Dear NFLPA: You Can't Win This War Through Litigation!
Whatever side you might favor in the current labor strife, there is one conclusion that is undeniable: the NFLPA is wasting its time trying to win the labor battle with the NFL through litigation.
In essence, the real purpose of the litigation was to get an injunction that would force the NFL to end the lockout. The NFLPA correctly assumed that the U.S. District Court in Minnesota (which has a history of favoring employees/unions) would grant that injunction. However, they incorrectly assumed that the injunction would then take effect pending the NFL's inevitable appeal to the Eighth Circuit Court of Appeals.
That's where they were wrong. While the District Court refused to stay the injunction pending the appeal, the Eight Circuit granted a stay. Thus, the NFLPA, in the short run, accomplished nothing.
Today, the Eighth Circuit will hear the parties' arguments on whether the injuction was properly granted. Two of the three judges on the panel have already expressed (in their ruling on the stay) strong doubts as to whether the injunction will stand. If they overrule the District Court, the NFLPA will have lost another crucial battle.
The ruling that follows today's hearing will, in all likelihood, end the NFLPA's effort to obtain a quick solution through injunctive relief. While they can still request a rehearing "en banc" (before all the judges of the Eighth Circuit) or even ask the U.S. Supreme Court to review the matter, none of these options are (a) fast enough to ensure that the season would start on time if they prevail, or (b) likely to succeed.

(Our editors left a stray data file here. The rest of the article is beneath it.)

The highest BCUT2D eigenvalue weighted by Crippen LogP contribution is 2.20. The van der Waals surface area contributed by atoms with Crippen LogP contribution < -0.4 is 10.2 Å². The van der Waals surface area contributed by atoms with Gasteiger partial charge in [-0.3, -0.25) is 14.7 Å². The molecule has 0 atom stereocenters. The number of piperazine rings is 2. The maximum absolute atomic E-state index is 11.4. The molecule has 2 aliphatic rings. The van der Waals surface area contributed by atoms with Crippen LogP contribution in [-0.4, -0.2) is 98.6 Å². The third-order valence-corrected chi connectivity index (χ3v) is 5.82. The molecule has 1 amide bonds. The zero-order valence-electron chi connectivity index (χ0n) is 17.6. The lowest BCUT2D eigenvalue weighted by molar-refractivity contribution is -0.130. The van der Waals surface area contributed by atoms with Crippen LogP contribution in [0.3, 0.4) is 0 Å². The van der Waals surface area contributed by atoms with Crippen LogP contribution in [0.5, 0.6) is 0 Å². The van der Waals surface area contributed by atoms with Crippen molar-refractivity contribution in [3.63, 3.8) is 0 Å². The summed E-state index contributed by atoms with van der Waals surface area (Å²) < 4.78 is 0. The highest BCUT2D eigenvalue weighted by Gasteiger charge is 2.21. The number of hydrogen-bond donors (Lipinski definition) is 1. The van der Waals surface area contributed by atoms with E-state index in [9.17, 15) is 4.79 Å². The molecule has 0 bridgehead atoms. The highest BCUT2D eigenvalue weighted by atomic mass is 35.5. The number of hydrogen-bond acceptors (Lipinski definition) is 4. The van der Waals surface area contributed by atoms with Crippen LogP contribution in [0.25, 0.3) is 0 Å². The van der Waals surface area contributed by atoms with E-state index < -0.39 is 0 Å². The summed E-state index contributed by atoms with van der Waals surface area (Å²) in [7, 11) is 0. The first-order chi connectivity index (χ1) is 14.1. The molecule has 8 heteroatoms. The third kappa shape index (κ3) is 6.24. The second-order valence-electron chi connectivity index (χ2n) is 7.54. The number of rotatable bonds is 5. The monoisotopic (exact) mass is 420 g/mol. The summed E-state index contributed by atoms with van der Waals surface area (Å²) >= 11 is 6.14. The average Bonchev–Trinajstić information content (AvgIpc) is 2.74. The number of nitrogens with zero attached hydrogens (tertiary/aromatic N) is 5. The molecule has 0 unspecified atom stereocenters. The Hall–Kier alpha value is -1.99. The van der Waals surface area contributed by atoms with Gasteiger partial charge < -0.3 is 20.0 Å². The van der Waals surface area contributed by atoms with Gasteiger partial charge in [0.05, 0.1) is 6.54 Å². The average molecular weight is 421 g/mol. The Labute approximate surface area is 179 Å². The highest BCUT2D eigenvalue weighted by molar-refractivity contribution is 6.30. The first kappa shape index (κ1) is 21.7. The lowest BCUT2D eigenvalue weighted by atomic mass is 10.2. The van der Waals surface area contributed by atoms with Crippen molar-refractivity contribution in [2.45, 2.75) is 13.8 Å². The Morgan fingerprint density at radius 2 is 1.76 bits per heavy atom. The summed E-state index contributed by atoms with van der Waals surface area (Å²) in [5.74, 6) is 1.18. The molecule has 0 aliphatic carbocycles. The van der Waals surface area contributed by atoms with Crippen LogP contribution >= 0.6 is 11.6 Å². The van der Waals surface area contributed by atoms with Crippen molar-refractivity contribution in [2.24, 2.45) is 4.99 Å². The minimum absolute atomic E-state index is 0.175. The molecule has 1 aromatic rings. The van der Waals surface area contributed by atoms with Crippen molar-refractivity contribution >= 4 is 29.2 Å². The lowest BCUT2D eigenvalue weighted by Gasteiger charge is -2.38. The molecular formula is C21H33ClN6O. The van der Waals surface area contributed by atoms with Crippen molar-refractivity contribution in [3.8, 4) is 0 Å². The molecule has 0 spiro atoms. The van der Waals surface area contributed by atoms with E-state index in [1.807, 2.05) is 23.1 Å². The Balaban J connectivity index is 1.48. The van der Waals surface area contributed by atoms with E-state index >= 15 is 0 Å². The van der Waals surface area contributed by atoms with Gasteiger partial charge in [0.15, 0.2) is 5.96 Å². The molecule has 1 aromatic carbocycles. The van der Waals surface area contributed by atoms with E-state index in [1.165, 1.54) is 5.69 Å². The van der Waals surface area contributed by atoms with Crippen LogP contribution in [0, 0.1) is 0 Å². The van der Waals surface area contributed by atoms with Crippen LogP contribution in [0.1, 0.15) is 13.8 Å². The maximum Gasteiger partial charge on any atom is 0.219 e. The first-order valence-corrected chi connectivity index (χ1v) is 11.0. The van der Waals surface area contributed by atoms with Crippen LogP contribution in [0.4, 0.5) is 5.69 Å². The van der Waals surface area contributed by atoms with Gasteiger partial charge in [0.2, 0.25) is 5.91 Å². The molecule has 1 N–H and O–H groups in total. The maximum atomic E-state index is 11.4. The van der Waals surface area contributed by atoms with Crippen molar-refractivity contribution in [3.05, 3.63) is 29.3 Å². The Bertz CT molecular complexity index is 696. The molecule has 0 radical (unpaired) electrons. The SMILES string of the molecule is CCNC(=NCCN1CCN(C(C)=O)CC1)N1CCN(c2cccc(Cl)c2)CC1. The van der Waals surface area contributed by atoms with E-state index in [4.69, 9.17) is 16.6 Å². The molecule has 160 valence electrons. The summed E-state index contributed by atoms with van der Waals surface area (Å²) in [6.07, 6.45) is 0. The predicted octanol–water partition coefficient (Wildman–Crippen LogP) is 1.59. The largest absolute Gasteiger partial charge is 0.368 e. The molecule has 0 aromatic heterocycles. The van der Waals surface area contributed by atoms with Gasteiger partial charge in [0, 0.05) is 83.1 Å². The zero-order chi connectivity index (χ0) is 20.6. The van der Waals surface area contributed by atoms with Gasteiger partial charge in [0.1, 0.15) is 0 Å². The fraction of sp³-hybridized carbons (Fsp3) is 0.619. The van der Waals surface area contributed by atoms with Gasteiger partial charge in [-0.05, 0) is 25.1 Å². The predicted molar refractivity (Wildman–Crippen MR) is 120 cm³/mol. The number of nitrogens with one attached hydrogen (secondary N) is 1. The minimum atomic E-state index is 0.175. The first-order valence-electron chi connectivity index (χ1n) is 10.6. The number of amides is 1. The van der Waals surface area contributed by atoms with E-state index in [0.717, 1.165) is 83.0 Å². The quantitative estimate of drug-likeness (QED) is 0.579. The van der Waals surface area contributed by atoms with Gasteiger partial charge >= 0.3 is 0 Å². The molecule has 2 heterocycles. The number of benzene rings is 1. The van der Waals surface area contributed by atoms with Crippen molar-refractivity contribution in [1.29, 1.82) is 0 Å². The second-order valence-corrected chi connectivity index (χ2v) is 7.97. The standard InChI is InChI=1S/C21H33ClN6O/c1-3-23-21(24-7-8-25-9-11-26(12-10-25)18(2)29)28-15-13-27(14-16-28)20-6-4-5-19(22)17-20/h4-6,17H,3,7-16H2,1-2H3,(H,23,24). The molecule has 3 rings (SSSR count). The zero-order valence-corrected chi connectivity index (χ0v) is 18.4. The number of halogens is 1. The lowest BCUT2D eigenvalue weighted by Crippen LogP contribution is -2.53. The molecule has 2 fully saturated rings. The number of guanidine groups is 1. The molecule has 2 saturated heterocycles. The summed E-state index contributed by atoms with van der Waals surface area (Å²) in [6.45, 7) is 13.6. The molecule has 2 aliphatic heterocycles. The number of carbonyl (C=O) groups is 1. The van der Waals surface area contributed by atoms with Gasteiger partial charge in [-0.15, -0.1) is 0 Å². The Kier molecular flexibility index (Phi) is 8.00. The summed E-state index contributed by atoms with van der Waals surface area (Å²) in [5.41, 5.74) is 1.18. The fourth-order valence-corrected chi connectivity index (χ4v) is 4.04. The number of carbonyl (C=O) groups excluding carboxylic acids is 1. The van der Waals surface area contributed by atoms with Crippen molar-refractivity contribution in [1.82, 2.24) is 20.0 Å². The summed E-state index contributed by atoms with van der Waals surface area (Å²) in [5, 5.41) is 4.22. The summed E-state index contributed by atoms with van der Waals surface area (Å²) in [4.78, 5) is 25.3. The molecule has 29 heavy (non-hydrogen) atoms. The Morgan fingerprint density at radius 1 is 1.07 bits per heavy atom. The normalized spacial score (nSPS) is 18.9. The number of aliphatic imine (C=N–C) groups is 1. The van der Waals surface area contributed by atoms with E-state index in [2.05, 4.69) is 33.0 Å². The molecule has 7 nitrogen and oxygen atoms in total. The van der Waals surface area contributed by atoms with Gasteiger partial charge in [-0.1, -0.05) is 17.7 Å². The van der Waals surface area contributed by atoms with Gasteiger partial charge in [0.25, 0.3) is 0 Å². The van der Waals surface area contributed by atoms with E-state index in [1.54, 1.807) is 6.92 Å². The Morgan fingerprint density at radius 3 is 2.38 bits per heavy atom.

Without an injunction, the litigation is a failure. It does the players no good to fight on in the hope of ultimately winning at trial and receiving a damage award, because such a result would not occur before this season is lost. The players need to play. Their careers are too short, and too many of them have failed to save enough money, to allow them to give up a full season. While a shutdown hurts the owners too, none of them risk losing their privileged lifestyles.
The NFLPA's only option is to return to the negotiating table and work out a new Collective Bargaining Agreement with the NFL. They have to accept that their leverage, though significant, is limited, and accept that they will not get everything they want.
And the moral of the story is: litigation should be the last resort, not Plan A.